The Southern Poverty Law Center, he added, does not list it as a Confederate monument. He called it “conspicuously absent” from their list. Further, the statue of Throckmorton is not in military dress but civilian clothes, which White said is not intimidating.
Those who want it removed, he said, want it “hidden from public view, out of sight out of mind, not contributing to the historic main square.”
He is also not convinced that it is the divisive object that others have suggested. Last time he went to the square, he said, it was crowded. “The statue was not a deterrent to crowds.”
Judge White then compared the Confederate veterans to Vietnam veterans. Though he is a proud veteran of the Vietnam war, he said he was aware that it was not “a popular war.” One day, the loved ones of the soldiers who fought with him will be gone.
“None will be left to remember and mourn them,” he said. “What will become of those memorials? Will they be relocated? If future generations take position if the cause was not perfect, the people are not perfect, and new times call for new thoughts, isn’t that a logical future?”
After the board’s presentation, the council was ready to move on. But Shemwell was not. He was angry that due to a change on the agenda, he was unaware that they were not voting on the statue’s future. He accused the mayor of purposely waiting until after Shemwell’s recall election Nov. 3 so that he cannot vote on it.
“What you are trying to do is kick this can down the road so that the only black council member on here is not on here when you cast your vote,” he said.
Mayor George Fuller told him that he was “spouting nonsense” and claimed that Shemwell comes to council with an agenda. Fuller then accused him of lying about being racially profiled by a McKinney police officer in a traffic stop and said that if Shemwell was angry about the statue vote being so close to his recall election, it was his own fault.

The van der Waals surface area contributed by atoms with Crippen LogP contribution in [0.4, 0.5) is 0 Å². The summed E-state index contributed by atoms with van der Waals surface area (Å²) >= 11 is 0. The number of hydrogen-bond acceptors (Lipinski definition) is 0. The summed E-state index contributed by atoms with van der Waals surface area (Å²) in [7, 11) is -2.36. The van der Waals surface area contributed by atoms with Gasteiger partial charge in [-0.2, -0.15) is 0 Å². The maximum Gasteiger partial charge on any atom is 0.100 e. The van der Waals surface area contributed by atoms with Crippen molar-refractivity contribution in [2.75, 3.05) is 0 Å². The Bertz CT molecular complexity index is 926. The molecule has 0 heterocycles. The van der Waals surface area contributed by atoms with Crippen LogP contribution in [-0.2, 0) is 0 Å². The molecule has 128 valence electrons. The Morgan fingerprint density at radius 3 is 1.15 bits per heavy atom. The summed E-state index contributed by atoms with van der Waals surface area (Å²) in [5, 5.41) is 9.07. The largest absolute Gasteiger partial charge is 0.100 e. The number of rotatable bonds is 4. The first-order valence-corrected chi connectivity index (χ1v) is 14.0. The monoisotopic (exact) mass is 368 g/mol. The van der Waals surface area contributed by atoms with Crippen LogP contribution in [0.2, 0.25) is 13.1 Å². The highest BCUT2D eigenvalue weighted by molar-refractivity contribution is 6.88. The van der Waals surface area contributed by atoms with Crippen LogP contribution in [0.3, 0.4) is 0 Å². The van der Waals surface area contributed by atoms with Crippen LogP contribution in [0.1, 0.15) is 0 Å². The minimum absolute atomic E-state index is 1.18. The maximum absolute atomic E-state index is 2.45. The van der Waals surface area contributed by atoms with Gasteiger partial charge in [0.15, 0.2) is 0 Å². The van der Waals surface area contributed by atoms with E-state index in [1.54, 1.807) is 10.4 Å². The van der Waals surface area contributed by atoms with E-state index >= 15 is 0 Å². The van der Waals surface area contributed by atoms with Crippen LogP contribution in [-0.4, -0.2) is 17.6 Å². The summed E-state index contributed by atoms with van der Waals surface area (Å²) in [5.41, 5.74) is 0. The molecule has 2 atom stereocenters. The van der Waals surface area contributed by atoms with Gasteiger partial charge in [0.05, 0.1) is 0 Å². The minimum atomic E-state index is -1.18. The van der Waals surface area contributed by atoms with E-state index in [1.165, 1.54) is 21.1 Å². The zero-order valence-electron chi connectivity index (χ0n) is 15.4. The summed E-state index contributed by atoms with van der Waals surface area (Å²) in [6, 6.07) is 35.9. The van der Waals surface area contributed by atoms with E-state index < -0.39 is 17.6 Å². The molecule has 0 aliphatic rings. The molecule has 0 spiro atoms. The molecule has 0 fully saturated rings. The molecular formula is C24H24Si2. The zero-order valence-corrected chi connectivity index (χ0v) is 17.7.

Shemwell claimed he has known about the statue for years but never brought it to the floor.
“If you knew five years ago and avoided the square because of it and never brought it to me, shame on you,” Fuller said.
“Your truth and my truth are totally different,” Shemwell replied. He accused Fuller of being at the heart of the plot to recall him. “You still haven’t apologized. This city refuses to say Councilman Shemwell was speaking truth.”
To which Fuller replied: “If you’re waiting for an apology, you’ll never get it.”
But perhaps the most important moment came during public comments when a woman came forward. She said that it was Domestic Violence Awareness month and introduced herself as a friend of one of Shemwell’s ex-girlfriends.
Shemwell, she said, should not present himself as a protector of Black people. She claimed that she has borne witness to his abuse and to him calling her friends’ accusations lies and fake news.
“Show yourself for who you truly are,” she said. “You are a man who beats Black women.”
When Shemwell was allowed to respond, he didn’t address the friend of his ex-girlfriend. Instead, he pointed to the good he had done on council and that in three and a half years, they had hired 41 percent minorities.
“You don’t have to like me,” he said, “but you’ll respect the work I put in and do in this community.”